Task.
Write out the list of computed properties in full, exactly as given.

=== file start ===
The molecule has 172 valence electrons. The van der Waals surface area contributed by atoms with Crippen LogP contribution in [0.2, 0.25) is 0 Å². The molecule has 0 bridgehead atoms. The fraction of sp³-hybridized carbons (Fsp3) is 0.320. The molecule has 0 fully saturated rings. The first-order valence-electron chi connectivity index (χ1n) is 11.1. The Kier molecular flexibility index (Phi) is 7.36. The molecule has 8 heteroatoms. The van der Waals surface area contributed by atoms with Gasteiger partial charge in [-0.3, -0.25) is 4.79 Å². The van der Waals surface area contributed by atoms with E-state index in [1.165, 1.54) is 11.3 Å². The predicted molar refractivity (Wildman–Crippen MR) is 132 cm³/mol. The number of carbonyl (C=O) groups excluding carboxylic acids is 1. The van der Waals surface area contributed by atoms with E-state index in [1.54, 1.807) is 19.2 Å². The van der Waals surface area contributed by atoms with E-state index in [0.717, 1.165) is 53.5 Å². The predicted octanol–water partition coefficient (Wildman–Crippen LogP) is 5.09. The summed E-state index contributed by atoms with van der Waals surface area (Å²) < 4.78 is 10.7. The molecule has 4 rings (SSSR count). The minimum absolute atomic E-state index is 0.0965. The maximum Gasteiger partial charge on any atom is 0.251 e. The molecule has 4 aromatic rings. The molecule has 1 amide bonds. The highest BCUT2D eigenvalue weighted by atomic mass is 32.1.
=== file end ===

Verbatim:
The molecule has 172 valence electrons. The van der Waals surface area contributed by atoms with Crippen LogP contribution in [0.2, 0.25) is 0 Å². The molecule has 0 bridgehead atoms. The fraction of sp³-hybridized carbons (Fsp3) is 0.320. The molecule has 0 fully saturated rings. The first-order valence-electron chi connectivity index (χ1n) is 11.1. The Kier molecular flexibility index (Phi) is 7.36. The molecule has 8 heteroatoms. The van der Waals surface area contributed by atoms with Gasteiger partial charge in [-0.3, -0.25) is 4.79 Å². The van der Waals surface area contributed by atoms with E-state index in [1.165, 1.54) is 11.3 Å². The predicted molar refractivity (Wildman–Crippen MR) is 132 cm³/mol. The number of carbonyl (C=O) groups excluding carboxylic acids is 1. The van der Waals surface area contributed by atoms with E-state index in [1.54, 1.807) is 19.2 Å². The van der Waals surface area contributed by atoms with E-state index in [0.717, 1.165) is 53.5 Å². The predicted octanol–water partition coefficient (Wildman–Crippen LogP) is 5.09. The summed E-state index contributed by atoms with van der Waals surface area (Å²) < 4.78 is 10.7. The molecule has 4 rings (SSSR count). The minimum absolute atomic E-state index is 0.0965. The maximum Gasteiger partial charge on any atom is 0.251 e. The molecule has 4 aromatic rings. The molecule has 1 amide bonds. The highest BCUT2D eigenvalue weighted by atomic mass is 32.1.